Gadjah Mada University (UGM) in Yogyakarta and Adger University and Oslo University in Norway have signed a deal in Yogyakarta covering academic development and research cooperation, reports the Jakarta Post.
Since 1992, Norwegian students fromUniversity of Agder have regularly visited and studied at the Gadjah Mada University. (Photo: University of Agder)
The deal was sealed by the signing of a memorandum of understanding (MoU) on Wednesday by UGM rector Pratikno, Agder University chief Torunn Lauvdal and Fanny Duckert of Oslo University.
“The cooperation is focused on research to improve the academic quality of both countries,” Pratikno said after the signing ceremony on UGM’s campus.
On hand for the ceremony were Norwegian Crown Prince Hakoon Magnus; his wife, Crown Princess Mette-Marit; and Norwegian Deputy Foreign Minister Gry Larsen.
Pratikno said that the other areas of cooperation covered by the deal included student and lecturer exchange programs. He claimed that there had been increasing interest expressed by Indonesians in studying in Norway, and vice versa.
“We ask the younger generation to learn about one another. Our young generation should learn about Norway, and Norway’s young generation should learn about Indonesia,” Pratikno said, adding that there were also local communities that studied Norwegian culture and language.
The cooperation will last for five years, from 2012 to 2017, according to Pratikno.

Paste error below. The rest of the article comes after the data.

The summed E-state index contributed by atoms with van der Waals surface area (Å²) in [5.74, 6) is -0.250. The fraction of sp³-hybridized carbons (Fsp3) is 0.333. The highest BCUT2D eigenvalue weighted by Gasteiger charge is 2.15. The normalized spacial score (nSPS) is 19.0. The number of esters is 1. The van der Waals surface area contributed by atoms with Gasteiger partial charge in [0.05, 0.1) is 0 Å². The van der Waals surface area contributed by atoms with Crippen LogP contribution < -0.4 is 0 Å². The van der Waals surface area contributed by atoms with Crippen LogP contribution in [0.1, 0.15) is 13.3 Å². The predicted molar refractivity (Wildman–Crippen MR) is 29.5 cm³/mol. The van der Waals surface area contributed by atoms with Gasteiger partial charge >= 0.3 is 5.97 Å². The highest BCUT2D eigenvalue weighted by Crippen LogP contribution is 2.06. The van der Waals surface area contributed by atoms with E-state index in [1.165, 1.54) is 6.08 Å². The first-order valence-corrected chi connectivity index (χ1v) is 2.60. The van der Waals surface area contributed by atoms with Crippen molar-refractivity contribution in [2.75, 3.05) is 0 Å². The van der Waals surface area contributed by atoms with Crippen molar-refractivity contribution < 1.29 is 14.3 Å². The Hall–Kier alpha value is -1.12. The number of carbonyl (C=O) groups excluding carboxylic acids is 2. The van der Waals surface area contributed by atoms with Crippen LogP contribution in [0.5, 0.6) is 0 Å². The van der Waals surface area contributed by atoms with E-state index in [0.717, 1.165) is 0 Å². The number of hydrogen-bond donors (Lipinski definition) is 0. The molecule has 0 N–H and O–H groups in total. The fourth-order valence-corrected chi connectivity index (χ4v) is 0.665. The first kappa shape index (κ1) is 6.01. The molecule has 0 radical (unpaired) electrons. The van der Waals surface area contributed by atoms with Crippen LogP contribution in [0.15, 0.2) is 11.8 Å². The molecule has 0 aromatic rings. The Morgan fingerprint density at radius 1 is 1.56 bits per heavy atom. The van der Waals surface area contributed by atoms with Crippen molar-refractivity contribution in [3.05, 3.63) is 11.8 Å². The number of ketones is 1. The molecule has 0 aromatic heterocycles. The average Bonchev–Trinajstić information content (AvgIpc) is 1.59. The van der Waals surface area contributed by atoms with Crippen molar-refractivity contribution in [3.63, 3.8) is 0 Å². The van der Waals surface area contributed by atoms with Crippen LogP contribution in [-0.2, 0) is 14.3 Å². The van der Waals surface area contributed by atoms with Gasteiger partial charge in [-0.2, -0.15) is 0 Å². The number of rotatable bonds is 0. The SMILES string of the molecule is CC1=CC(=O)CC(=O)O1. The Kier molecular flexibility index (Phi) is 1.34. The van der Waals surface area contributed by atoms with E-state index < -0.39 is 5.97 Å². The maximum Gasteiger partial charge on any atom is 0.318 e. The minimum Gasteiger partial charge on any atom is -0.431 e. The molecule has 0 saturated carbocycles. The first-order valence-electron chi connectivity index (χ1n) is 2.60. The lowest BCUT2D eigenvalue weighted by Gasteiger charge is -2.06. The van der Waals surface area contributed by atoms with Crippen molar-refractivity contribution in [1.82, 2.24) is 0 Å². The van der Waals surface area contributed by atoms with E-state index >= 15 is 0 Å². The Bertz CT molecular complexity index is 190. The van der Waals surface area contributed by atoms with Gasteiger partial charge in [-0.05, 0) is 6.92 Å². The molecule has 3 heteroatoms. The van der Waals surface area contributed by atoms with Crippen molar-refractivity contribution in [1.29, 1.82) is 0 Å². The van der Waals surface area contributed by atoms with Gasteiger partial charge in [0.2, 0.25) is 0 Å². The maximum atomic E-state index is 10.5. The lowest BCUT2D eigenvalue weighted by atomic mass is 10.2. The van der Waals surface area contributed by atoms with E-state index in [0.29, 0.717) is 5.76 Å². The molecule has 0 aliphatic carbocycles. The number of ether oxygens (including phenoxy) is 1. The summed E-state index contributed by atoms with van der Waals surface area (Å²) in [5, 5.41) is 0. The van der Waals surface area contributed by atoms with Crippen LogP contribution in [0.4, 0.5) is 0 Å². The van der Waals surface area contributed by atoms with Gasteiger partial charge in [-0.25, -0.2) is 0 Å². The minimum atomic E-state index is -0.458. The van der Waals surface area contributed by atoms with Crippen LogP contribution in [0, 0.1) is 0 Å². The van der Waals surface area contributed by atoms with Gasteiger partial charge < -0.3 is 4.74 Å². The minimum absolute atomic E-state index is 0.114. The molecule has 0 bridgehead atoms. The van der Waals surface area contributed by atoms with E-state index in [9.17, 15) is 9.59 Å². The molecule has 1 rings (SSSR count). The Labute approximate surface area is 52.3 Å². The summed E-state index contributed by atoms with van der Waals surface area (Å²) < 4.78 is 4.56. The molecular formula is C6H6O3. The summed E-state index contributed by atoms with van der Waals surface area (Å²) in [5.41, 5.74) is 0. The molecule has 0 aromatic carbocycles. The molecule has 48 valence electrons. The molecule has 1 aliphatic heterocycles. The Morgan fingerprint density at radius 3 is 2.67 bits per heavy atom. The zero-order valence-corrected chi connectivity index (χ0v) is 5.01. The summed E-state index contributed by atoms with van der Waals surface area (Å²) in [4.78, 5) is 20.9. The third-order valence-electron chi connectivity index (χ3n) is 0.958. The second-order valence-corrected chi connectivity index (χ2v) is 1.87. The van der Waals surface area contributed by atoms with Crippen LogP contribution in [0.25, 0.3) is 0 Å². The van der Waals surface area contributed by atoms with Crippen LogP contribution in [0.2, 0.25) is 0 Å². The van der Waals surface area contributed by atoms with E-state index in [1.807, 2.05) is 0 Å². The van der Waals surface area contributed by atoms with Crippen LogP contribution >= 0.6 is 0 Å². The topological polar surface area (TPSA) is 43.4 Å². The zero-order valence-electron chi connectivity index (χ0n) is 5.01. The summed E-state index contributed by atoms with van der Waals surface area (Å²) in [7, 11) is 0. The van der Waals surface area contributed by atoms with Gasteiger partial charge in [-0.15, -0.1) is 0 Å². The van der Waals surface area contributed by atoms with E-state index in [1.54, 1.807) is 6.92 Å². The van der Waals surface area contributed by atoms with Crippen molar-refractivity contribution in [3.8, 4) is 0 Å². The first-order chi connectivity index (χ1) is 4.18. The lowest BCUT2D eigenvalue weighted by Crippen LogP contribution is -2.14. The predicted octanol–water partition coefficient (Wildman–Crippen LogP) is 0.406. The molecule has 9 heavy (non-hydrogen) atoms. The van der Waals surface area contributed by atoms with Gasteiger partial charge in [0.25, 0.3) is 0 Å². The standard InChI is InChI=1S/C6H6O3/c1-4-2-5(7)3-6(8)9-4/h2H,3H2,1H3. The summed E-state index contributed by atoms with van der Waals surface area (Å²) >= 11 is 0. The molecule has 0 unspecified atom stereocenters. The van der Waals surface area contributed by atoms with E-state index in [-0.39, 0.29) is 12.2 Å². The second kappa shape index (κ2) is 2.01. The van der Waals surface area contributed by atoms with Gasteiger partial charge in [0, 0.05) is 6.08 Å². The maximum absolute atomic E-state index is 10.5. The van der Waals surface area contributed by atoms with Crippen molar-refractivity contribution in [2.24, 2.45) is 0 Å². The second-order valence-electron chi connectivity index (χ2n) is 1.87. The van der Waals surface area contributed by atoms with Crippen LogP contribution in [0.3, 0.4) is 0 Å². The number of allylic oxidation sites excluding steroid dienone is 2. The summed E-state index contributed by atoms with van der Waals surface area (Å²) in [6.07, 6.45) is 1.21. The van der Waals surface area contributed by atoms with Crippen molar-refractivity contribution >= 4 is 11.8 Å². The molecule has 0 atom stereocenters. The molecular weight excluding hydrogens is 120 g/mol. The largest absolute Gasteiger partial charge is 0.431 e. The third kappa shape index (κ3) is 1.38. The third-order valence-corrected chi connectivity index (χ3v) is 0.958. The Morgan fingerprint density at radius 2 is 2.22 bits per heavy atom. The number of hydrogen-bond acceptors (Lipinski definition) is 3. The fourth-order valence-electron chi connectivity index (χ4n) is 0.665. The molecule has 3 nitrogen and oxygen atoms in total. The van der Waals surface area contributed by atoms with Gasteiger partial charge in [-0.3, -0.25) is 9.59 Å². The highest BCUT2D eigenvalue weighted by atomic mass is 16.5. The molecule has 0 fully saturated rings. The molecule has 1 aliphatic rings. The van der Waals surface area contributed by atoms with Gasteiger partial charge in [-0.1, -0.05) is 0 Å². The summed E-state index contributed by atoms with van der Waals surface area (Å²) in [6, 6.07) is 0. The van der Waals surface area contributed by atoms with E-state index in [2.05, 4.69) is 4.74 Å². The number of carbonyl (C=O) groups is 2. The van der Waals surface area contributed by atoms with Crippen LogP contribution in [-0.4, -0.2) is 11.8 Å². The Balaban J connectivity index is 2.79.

The crown prince said that Indonesia and Norway had been cooperating since 1992 in several different areas, including economic issues, education and infrastructure development.
This is the crown prince’s first visit to UGM, which he said was famous for its educational and interfaith discussions.
During his stay in the area, the crown prince also visited Yogyakarta Palace and world heritage site Borobudur temple in neighboring Magelang, Central Java.
At the Yogyakarta Palace (keraton), the crown prince was received by Yogyakarta Governor Sri Sultan Hamengkubuwono X and his wife, Gusti Kanjeng Ratu Hemas.
The royals spoke for about 45 minutes about possible Norwegian investment in the area, among
“I said that Norway could invest in the fields of water treatment, fisheries or shipyards. They have the technology,” the sultan told reporters after the meeting.
Hamengkubuwono said that Norway was famous for its environment-friendly technology, something that Indonesia should take advantage of.
“That way it will not be just investments that make Indonesians consume more. It will also make Indonesians more productive,” the sultan said.
Hamengkubuwono said that he told the crown prince about Yogyakarta as a city of culture and as the heart of the Javanese culture.
The sultan also showed the crown prince several rare items in the palace, including several sacred knives (kris), the Baratayudha manuscript made during the rule of Hamengkubuwono VII in the early 20th century and four wayang kulit (leather puppet) representing Kresna, Puntadewa, Arjuna and Batara Guru.
The first three puppets were created by Hamengkubuwono I while the last was made by Hamengkubuwono VIII.
“They are not something that was produced en masse,” the sultan said.
“Prince Haakon seemed to be very interested in the puppets. He asked a lot of questions about them,” Siti Amirul, the palace’s guide who accompanied Hamengkubuwono during the crown prince’s visit, said.